squirrel maps update

October 26th, 2011 by nperlut

Thanks to a herculean effort by UNE’s Neal Jandreau the squirrel telemetry map is now much more functional.  Our old technique could not handle the amount of data we were adding and this new system is nearly unlimited.  Lots more data to be added…. And one of our newly collared squirrels has slipped out of its collar in a tree cavity that is totally inaccessible.  Arg!

mastless in Biddeford

October 21st, 2011 by nperlut

There is zero acorn mast in coastal Biddeford this Fall.  I first noticed the low mast last week.  I asked the campus grounds crew and they noticed the same thing.  Last year there were so many acorns on campus that students were slipping and falling down while walking between classes.  I rode in this morning and carefully looked at 12 miles of largely oak-lined streets.  I did not ride over a single stretch of pavement with acorns.  Hickories do seem to have mast, but they are fairly low in abundance.  I cannot imagine how caching animals are going to survive this winter….or even fatten up for that matter.  Heavy snows last winter, although not terribly cold, were tough on squirrels.  And that is with a huge mast year to prepare and cache.

 

a rainy epoch squirrel day

October 14th, 2011 by nperlut

Wow what a day.  After some incredibly accurate bait advice from Steve Sullivan (use shell-on nuts!), our traps have sure been favorites of campus squirrels.  In the mist and rain, today we put on three new collars, leading to a total of eight active collars to follow.  Outstanding work by the most valiant squirrelologist crew east of the Mississippi River!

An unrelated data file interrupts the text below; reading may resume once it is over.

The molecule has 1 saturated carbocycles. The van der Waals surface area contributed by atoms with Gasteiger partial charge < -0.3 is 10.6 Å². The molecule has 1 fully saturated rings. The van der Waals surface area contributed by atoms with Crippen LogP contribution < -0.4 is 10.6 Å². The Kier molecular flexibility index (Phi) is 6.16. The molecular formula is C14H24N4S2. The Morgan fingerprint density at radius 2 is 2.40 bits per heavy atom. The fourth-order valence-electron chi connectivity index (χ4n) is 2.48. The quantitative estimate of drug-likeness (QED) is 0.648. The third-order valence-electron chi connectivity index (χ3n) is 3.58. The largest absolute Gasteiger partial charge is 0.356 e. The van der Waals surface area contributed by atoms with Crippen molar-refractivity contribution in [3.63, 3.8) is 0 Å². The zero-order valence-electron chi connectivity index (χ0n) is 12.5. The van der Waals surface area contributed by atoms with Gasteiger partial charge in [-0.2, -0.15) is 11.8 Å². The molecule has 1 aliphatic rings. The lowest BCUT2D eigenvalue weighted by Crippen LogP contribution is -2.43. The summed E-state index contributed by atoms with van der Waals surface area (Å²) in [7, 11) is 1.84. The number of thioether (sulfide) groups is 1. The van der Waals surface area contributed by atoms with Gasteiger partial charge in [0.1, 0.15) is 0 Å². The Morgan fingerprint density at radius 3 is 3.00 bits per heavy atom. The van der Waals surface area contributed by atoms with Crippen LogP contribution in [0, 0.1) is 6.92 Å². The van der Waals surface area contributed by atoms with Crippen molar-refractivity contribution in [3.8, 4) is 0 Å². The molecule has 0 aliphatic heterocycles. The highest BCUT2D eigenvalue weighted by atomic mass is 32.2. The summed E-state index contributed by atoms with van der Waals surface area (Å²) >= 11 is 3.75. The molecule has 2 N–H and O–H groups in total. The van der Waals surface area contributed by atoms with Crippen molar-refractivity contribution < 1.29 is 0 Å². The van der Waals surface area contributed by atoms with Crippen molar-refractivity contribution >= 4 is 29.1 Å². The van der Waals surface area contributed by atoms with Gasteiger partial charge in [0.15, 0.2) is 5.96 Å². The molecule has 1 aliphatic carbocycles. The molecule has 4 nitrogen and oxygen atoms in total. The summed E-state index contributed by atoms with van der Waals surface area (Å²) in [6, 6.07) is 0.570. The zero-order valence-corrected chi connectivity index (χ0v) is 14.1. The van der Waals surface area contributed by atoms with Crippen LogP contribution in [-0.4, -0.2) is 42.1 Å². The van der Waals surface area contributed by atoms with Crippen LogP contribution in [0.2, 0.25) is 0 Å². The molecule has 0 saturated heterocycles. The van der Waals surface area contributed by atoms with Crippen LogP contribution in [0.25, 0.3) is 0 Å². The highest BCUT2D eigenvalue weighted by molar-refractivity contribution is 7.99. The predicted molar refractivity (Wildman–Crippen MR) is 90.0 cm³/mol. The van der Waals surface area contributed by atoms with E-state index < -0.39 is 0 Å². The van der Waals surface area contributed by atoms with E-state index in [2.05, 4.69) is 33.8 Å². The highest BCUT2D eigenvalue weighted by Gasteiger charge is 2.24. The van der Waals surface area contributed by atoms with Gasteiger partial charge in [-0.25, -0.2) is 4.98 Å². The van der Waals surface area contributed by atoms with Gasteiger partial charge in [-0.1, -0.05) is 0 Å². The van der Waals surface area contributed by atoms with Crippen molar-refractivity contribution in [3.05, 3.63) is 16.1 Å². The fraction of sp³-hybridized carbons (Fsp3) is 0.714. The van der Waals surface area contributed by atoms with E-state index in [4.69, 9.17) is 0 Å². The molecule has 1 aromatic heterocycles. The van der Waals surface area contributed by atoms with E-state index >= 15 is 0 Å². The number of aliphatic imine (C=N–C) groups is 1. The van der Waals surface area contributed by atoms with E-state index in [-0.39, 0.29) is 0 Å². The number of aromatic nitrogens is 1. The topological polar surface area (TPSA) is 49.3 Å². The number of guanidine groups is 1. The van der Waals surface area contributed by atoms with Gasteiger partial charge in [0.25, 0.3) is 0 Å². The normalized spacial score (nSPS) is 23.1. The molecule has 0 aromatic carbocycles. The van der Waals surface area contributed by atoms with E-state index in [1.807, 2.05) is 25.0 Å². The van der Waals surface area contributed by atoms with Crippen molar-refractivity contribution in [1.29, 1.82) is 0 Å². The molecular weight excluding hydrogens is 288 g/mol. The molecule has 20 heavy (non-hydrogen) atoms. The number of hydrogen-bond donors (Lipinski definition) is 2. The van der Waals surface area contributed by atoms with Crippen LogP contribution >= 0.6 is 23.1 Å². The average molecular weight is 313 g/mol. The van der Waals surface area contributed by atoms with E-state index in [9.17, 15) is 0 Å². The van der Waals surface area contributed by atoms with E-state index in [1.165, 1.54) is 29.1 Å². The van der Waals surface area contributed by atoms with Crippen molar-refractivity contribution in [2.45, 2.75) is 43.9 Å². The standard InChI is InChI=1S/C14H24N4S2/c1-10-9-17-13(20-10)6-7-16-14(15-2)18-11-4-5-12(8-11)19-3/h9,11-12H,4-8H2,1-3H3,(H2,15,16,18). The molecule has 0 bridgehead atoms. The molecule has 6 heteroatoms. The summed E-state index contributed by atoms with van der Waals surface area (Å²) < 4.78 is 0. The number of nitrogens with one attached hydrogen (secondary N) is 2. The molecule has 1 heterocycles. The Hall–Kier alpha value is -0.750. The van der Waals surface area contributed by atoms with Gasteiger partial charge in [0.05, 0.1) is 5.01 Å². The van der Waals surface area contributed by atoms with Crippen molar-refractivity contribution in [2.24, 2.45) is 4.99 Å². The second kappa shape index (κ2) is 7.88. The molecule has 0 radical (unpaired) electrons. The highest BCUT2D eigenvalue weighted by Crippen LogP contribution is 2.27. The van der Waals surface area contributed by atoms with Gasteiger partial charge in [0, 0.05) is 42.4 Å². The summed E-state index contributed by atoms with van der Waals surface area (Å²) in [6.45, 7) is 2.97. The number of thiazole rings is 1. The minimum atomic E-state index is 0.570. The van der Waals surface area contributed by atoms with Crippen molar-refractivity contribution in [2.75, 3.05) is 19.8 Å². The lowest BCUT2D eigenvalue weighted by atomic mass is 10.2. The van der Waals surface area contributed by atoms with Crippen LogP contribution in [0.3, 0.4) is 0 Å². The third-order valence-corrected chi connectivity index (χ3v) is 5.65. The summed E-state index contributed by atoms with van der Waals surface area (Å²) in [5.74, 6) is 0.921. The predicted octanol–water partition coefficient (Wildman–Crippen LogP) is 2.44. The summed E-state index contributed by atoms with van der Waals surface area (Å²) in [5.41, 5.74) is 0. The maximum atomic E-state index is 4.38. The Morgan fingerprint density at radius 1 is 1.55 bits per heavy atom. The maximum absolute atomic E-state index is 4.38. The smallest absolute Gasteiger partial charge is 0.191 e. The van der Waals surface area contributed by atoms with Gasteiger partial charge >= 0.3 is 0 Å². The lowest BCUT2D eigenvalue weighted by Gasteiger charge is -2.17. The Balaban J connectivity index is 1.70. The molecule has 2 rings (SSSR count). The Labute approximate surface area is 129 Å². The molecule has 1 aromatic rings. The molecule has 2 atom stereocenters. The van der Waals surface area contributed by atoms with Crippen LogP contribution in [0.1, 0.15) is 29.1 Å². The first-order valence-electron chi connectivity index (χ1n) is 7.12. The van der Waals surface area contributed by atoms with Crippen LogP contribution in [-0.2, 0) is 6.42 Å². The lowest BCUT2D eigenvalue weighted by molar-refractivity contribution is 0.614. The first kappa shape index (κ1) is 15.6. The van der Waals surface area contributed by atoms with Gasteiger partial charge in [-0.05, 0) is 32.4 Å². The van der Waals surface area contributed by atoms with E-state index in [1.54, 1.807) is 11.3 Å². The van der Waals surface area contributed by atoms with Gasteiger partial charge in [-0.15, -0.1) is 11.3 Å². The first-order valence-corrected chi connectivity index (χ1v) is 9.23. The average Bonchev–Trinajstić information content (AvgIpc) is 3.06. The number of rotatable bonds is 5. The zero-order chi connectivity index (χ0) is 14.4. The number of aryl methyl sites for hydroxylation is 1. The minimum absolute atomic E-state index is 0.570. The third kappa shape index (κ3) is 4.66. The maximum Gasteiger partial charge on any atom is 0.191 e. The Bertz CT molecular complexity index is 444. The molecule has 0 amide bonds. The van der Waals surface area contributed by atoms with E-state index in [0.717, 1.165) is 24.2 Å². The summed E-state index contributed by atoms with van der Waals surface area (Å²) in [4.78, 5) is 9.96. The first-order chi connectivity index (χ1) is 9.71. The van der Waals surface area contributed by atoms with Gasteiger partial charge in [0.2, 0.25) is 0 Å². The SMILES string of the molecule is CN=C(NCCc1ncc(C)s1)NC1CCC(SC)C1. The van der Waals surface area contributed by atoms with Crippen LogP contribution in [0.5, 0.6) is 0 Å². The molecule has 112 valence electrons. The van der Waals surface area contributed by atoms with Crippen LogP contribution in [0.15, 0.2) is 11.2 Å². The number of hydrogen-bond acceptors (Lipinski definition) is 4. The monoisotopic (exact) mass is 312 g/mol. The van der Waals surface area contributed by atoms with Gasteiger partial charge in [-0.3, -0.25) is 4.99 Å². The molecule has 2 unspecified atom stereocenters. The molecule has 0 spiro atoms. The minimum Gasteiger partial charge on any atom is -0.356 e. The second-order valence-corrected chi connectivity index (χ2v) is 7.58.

We are changing the data upload for the telemetry map on the website, and it should be all caught up in a few days.

8 busy squirrelologists

October 10th, 2011 by nperlut

The crew is busy finding collared squirrels and trying to trap.  Trapping has been rather slow with the ground covered in acorns, but we are trying new (big) foods to lure.  The results may be improving.  Last week we caught and collared a health female–frequency 234.  As promised in my last post, here is a telemetry map updated through the beginning of July.   For this weeks reading the crew picked a home range study from VA campus published in 1974 (Doebel, JH and BS McGinnes. 1974. Home range and activity of a grey squirrel population. The Journal of Wildlife Management 38(4): 860-867.).  This study found home ranges to be 0.50ha….way lower than what we are observing, although they only tracked from Nov-Mar.